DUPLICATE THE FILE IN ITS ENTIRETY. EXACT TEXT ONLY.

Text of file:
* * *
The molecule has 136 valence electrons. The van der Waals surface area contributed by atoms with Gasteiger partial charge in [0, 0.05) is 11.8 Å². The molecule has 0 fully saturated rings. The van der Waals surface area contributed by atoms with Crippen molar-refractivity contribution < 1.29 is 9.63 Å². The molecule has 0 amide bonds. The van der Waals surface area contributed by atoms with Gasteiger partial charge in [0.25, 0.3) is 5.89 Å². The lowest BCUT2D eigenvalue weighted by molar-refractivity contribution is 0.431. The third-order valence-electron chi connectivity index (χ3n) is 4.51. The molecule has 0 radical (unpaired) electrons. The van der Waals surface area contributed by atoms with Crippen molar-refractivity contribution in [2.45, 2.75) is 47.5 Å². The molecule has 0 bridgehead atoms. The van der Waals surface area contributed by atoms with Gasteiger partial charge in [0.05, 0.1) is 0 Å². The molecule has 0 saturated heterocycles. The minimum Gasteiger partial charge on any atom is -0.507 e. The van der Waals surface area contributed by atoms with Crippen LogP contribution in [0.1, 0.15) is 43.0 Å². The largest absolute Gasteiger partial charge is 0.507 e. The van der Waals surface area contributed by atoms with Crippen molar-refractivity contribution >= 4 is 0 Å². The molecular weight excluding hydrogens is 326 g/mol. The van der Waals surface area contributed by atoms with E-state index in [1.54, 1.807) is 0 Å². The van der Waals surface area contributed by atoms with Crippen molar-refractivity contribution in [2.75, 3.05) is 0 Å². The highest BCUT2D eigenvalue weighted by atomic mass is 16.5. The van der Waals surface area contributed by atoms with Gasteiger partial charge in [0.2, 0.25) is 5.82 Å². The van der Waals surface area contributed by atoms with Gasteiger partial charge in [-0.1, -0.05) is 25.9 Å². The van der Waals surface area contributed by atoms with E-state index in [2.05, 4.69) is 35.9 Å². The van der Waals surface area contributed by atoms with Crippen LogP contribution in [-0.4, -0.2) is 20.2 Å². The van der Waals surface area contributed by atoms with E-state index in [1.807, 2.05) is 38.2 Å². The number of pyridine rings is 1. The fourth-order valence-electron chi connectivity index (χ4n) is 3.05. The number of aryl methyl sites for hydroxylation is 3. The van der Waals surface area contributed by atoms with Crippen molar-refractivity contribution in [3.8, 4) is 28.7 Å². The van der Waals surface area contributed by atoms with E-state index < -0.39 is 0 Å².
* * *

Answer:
The molecule has 136 valence electrons. The van der Waals surface area contributed by atoms with Gasteiger partial charge in [0, 0.05) is 11.8 Å². The molecule has 0 fully saturated rings. The van der Waals surface area contributed by atoms with Crippen molar-refractivity contribution < 1.29 is 9.63 Å². The molecule has 0 amide bonds. The van der Waals surface area contributed by atoms with Gasteiger partial charge in [0.25, 0.3) is 5.89 Å². The lowest BCUT2D eigenvalue weighted by molar-refractivity contribution is 0.431. The third-order valence-electron chi connectivity index (χ3n) is 4.51. The molecule has 0 radical (unpaired) electrons. The van der Waals surface area contributed by atoms with Crippen molar-refractivity contribution in [2.45, 2.75) is 47.5 Å². The molecule has 0 bridgehead atoms. The van der Waals surface area contributed by atoms with Gasteiger partial charge in [0.05, 0.1) is 0 Å². The molecule has 0 saturated heterocycles. The minimum Gasteiger partial charge on any atom is -0.507 e. The van der Waals surface area contributed by atoms with Crippen LogP contribution in [0.1, 0.15) is 43.0 Å². The largest absolute Gasteiger partial charge is 0.507 e. The van der Waals surface area contributed by atoms with Crippen molar-refractivity contribution >= 4 is 0 Å². The molecular weight excluding hydrogens is 326 g/mol. The van der Waals surface area contributed by atoms with E-state index in [1.54, 1.807) is 0 Å². The van der Waals surface area contributed by atoms with Crippen molar-refractivity contribution in [2.75, 3.05) is 0 Å². The highest BCUT2D eigenvalue weighted by atomic mass is 16.5. The van der Waals surface area contributed by atoms with Gasteiger partial charge in [0.2, 0.25) is 5.82 Å². The van der Waals surface area contributed by atoms with Gasteiger partial charge in [-0.1, -0.05) is 25.9 Å². The van der Waals surface area contributed by atoms with E-state index in [2.05, 4.69) is 35.9 Å². The van der Waals surface area contributed by atoms with Crippen LogP contribution in [-0.4, -0.2) is 20.2 Å². The van der Waals surface area contributed by atoms with E-state index in [1.807, 2.05) is 38.2 Å². The number of pyridine rings is 1. The fourth-order valence-electron chi connectivity index (χ4n) is 3.05. The number of aryl methyl sites for hydroxylation is 3. The van der Waals surface area contributed by atoms with Crippen molar-refractivity contribution in [3.8, 4) is 28.7 Å². The van der Waals surface area contributed by atoms with E-state index < -0.39 is 0 Å².